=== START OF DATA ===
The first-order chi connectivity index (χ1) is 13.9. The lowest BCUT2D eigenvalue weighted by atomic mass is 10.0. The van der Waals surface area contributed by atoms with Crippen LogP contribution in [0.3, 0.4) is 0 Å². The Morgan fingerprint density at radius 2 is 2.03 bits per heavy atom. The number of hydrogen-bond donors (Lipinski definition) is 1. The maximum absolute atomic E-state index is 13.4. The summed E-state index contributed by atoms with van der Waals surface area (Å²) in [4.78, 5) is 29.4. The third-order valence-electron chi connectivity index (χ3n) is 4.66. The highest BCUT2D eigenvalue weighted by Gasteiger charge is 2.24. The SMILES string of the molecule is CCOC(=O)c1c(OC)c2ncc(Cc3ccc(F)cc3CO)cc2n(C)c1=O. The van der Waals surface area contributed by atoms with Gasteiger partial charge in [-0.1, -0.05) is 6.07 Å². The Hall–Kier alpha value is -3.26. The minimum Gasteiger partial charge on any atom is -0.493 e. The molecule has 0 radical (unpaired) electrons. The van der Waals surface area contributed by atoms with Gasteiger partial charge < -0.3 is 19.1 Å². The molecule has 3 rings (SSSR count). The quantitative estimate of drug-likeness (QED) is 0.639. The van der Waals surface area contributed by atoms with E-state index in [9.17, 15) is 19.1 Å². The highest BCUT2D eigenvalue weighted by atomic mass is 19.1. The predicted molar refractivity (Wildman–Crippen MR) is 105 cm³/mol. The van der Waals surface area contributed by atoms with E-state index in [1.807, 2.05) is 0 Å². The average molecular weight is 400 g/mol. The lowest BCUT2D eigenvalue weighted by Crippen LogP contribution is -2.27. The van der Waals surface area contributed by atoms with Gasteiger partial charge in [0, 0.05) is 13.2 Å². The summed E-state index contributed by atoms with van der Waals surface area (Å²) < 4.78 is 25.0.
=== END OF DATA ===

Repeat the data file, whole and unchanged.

The first-order chi connectivity index (χ1) is 13.9. The lowest BCUT2D eigenvalue weighted by atomic mass is 10.0. The van der Waals surface area contributed by atoms with Crippen LogP contribution in [0.3, 0.4) is 0 Å². The Morgan fingerprint density at radius 2 is 2.03 bits per heavy atom. The number of hydrogen-bond donors (Lipinski definition) is 1. The maximum absolute atomic E-state index is 13.4. The summed E-state index contributed by atoms with van der Waals surface area (Å²) in [4.78, 5) is 29.4. The third-order valence-electron chi connectivity index (χ3n) is 4.66. The highest BCUT2D eigenvalue weighted by Gasteiger charge is 2.24. The SMILES string of the molecule is CCOC(=O)c1c(OC)c2ncc(Cc3ccc(F)cc3CO)cc2n(C)c1=O. The van der Waals surface area contributed by atoms with Gasteiger partial charge in [-0.1, -0.05) is 6.07 Å². The Hall–Kier alpha value is -3.26. The minimum Gasteiger partial charge on any atom is -0.493 e. The molecule has 0 radical (unpaired) electrons. The van der Waals surface area contributed by atoms with Gasteiger partial charge < -0.3 is 19.1 Å². The molecule has 3 rings (SSSR count). The quantitative estimate of drug-likeness (QED) is 0.639. The van der Waals surface area contributed by atoms with E-state index in [9.17, 15) is 19.1 Å². The highest BCUT2D eigenvalue weighted by atomic mass is 19.1. The predicted molar refractivity (Wildman–Crippen MR) is 105 cm³/mol. The van der Waals surface area contributed by atoms with E-state index in [1.807, 2.05) is 0 Å². The average molecular weight is 400 g/mol. The lowest BCUT2D eigenvalue weighted by Crippen LogP contribution is -2.27. The van der Waals surface area contributed by atoms with Gasteiger partial charge in [0, 0.05) is 13.2 Å². The summed E-state index contributed by atoms with van der Waals surface area (Å²) < 4.78 is 25.0.